Marshmallow Brûléed Spiced Yams paired with Mispillion River’s “Miss Betty”
A classic dish, obviously. Some folks may call this “candied yams,” but let’s be fancy and call them marshmallow brûléed spiced yams. There’s a secret here in Delaware – we’re going to tell you about it now. There’s some delicious outside-the-box craft beer coming out of a little brewery in Milford, Delaware. Mispillion River Brewing Company has been active for three years now pumping out all sorts of fun styles.
The “Miss Betty” is one of their cult favorites. Mispillion harvests fresh local sweet potatoes for this beer. Brown sugar, molasses, nutmeg, and cassia buds all get poured into a glass with a bubbly orange hue. An 8 percent ABV and this flavor profile make it obvious why this pairing is a warm cuddle-fest between the food and brew on your palate.
Pumpkin Pie paired with Yards’ ESA
To many, pumpkin pie is about the rich, spiced delicate orange filling. But we eat the filling to get to the crust. For some reason, pumpkin pie crust reigns as our favorite style of pie crust. We’re not sure why, but year after year, we look forward to the pumpkin pie just to get to those toasted – and hopefully subtly burnt – crust pieces. Sometimes, the flavors of the pie and the spices both settle into that toasty crust. Maybe that’s what it is. Either way, when we think about pumpkin pie, we search for a beer pairing that matches more with the crust than the filling.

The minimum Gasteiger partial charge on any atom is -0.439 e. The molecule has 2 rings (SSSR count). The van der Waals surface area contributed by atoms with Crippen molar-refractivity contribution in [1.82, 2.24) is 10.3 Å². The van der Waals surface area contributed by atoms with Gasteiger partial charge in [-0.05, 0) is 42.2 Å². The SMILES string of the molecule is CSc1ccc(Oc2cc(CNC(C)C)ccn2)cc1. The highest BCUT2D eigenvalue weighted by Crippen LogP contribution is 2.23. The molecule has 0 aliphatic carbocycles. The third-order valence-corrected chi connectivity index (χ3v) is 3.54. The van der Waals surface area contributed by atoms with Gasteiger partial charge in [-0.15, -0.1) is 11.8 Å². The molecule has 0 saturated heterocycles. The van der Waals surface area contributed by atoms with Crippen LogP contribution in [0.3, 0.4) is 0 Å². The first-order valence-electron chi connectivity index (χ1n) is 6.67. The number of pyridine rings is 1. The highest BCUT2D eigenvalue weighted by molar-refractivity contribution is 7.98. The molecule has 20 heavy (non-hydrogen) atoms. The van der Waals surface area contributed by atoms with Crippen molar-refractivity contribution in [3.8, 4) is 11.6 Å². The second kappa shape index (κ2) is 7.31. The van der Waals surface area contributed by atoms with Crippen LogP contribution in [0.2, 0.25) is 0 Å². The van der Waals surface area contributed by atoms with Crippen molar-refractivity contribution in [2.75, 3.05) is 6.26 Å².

We’re thinking “something subtly spiced, something toasty, something malty, but hoppy, to stand up to burnt edges.” We’re thinking Yards Brewing Company’s ESA (Extra Special Ale). Based out of Philadelphia, Yards created a big following around the cask-conditioned presentation of this beer. This is why we chose the ESA with pumpkin pie. The creamy texture from cask conditioning, with toasty malts backing it up and flavors of spicy citrus hops, just make us want to dunk our pumpkin pie crust into the ale like dunking cookies in milk. What a happy ending to a full feast this would be!
Apple Pie paired with Evolution’s “Fall Migration”
Fall Migration from Salisbury, Maryland’s Evolution Brewing is a Belgian pale ale aged in chardonnay barrels. The Belgian yeast esters give notes of pears, apples, and white grapes. The notes imparted by the barrel give flavors of vanilla, peaches, butter, and cream. It is a very dry, barrel-aged Belgian-style craft beer. Thanksgiving desserts are about coziness and comfort. Some prefer a different kind of sweetness, like a chocolate dessert or to follow dinner with a good, strong coffee. But, what isn’t cozy and comforting about apple pie and dry, buttery, subtly-sweet fruit in a barrel-aged beer? Your palate should be ready for “night-night” after this meal ending with big spoons of apple pie and Fall Migration. But the question is, which gets the big spoon? The pie or the beer?